Objective To quantitatively evaluate the effect of seawalls on tsunami evacuation departure.
Methods A mixed-effect Cox proportional-hazards regression model was applied to evacuation behavioural data obtained from a probability survey of survivors of the 2011 Great East Japan Earthquake and Tsunami in Iwate and Miyagi prefectures.
Findings Presence of a seawall higher than the forecast tsunami height at any given time reduces the likelihood of prompt evacuation by 30%. Findings suggest the existence of a false sense of security among residents deriving from the presence of seawalls.
Conclusion Prompt evacuation is a key factor affecting survival. The effect of seawalls on evacuation decisions is an important policy consideration. More work is needed in disaster preparedness education and in the way tsunami warnings are given, taking into consideration the risk of forecast error. Priority should be given to promoting prompt evacuation and educating residents as to the uncertainty of tsunami forecasting, to ensure that residents do not ignore evacuation warnings due to false impressions of the safety provided by seawalls.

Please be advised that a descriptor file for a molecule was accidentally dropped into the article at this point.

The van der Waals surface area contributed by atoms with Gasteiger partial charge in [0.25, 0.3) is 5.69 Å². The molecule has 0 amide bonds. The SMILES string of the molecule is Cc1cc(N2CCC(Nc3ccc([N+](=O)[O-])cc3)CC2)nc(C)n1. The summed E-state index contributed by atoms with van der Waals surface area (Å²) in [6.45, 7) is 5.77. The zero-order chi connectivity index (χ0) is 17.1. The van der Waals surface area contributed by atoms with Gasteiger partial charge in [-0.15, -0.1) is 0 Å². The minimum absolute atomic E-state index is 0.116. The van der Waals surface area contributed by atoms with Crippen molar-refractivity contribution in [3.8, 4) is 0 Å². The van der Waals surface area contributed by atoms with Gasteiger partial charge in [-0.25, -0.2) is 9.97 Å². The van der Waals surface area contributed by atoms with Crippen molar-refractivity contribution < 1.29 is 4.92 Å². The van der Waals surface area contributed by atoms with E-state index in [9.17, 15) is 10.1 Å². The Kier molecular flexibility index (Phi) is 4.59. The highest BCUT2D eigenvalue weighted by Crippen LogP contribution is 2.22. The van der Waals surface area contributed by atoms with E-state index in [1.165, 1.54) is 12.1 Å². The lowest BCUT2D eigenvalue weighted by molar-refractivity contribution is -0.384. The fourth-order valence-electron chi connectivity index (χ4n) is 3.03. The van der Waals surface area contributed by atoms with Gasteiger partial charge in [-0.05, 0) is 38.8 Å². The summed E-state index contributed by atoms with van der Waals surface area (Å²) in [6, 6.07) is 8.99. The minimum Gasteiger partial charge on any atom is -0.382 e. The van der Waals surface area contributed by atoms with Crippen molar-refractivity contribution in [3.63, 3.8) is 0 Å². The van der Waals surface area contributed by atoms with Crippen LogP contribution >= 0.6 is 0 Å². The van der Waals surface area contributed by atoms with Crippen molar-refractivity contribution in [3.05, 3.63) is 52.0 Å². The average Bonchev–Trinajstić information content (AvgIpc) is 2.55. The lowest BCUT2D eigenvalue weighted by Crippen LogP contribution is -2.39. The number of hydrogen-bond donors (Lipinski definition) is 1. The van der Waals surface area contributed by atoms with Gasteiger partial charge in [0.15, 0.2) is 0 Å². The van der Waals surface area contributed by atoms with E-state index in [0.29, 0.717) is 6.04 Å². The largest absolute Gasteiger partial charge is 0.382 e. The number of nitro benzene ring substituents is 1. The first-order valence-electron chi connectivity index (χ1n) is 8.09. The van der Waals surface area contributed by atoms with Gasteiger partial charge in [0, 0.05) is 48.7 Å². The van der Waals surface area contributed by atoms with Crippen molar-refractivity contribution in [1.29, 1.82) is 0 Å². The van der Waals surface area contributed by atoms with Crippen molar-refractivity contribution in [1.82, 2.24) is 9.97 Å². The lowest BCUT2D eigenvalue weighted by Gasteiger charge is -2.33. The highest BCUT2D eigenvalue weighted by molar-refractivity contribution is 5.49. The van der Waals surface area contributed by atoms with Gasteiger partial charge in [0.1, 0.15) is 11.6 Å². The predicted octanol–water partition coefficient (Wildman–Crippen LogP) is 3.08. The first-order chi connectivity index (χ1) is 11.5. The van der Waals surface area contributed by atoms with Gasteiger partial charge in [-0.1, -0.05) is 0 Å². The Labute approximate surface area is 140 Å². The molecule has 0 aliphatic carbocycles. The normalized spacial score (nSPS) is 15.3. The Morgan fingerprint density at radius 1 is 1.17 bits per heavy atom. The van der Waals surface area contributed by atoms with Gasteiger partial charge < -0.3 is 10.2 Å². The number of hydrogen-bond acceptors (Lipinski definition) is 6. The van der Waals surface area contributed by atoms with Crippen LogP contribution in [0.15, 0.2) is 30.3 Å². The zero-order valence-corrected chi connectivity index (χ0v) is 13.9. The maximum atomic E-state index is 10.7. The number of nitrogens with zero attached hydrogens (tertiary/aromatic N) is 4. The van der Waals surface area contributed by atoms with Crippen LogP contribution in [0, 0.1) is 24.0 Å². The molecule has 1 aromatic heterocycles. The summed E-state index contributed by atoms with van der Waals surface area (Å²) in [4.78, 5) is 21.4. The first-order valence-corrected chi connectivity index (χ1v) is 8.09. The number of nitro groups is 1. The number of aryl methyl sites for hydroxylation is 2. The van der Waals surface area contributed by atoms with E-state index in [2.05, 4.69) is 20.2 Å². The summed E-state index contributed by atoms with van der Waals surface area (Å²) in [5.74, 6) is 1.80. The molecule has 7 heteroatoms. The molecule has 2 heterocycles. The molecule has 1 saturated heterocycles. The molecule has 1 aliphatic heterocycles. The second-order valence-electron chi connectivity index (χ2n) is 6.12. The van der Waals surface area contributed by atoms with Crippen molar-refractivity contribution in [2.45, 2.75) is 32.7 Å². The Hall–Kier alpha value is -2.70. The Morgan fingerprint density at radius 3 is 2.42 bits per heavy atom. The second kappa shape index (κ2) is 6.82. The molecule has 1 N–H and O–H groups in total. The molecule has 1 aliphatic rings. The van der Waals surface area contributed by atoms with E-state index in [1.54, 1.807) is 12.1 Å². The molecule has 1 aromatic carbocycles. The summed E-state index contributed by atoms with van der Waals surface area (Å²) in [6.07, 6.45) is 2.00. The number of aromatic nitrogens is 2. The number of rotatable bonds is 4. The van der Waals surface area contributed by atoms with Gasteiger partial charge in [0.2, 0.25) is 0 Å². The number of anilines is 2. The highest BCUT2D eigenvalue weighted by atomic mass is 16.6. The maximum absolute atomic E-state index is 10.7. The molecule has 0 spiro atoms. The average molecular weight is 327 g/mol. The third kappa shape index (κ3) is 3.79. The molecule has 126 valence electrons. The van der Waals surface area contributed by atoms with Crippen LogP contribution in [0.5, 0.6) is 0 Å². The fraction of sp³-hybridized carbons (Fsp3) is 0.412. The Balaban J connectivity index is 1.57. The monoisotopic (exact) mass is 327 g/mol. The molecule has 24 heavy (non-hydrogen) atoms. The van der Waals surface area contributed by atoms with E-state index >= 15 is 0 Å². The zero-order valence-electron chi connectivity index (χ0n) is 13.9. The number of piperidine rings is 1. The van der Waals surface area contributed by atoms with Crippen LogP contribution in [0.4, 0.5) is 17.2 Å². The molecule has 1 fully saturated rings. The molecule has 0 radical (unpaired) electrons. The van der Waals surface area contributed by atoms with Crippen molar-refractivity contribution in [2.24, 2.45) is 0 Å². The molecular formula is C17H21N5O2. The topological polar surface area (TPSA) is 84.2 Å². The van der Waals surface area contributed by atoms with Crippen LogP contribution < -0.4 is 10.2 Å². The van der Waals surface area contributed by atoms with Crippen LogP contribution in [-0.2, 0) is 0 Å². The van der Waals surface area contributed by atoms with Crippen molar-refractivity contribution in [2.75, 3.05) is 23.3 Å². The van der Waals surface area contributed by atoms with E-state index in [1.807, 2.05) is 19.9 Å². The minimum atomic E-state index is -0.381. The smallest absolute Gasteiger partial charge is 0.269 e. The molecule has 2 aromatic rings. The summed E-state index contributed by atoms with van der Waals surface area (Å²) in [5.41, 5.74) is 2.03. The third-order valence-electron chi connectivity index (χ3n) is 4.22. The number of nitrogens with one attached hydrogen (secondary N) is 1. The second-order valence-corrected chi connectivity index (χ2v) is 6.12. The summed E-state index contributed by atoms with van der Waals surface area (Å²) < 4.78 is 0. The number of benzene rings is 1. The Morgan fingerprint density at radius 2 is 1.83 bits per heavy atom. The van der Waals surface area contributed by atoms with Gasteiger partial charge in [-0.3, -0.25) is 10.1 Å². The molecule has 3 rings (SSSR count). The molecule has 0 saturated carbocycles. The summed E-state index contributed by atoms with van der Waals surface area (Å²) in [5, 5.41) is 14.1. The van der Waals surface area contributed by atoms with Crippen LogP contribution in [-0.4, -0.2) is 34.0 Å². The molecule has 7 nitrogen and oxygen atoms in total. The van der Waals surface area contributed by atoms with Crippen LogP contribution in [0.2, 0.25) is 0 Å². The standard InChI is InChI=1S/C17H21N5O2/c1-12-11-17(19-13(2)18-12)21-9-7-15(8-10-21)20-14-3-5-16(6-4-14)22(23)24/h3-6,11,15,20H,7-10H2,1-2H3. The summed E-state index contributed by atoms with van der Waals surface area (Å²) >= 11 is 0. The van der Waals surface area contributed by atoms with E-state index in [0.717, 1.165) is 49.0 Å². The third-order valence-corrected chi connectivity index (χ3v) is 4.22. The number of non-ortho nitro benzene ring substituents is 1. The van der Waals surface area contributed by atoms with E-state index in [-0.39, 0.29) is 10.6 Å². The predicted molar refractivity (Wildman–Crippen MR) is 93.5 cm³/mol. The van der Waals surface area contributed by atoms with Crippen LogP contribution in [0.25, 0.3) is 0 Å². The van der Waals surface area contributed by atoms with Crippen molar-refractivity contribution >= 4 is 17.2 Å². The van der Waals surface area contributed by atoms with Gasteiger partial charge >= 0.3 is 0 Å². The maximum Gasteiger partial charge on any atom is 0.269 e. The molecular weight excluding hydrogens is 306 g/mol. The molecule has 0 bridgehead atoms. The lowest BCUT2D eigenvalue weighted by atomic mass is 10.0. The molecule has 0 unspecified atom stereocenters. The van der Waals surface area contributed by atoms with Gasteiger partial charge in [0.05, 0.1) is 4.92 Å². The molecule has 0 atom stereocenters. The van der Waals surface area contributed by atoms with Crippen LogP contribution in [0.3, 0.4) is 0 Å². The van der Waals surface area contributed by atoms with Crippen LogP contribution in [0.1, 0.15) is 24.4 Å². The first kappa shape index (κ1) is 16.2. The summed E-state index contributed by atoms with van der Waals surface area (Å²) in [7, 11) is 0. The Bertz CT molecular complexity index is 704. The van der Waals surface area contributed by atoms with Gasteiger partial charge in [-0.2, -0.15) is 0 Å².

- Tsunami evacuation departure
- Great East Japan Earthquake
- natural disasters
- survival analysis
- false sense of security
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Contributors GTP conceived of the study and obtained the data. GTP, BT and SG conducted the analysis, wrote the first draft of the article and provided comments and revisions.
Funding The authors have not declared a specific grant for this research from any funding agency in the public, commercial or not-for-profit sectors.
Competing interests None declared.
Patient consent Not required.
Provenance and peer review Not commissioned; externally peer reviewed.
Data sharing statement Survey data were provided by the Ministry of Land, Infrastructure, Transport and Tourism’s Reconstruction Support Survey Archive hosted by the Center for Spatial Information Science, The University of Tokyo. Data available at http://fukkou.csis.u-tokyo.ac.jp.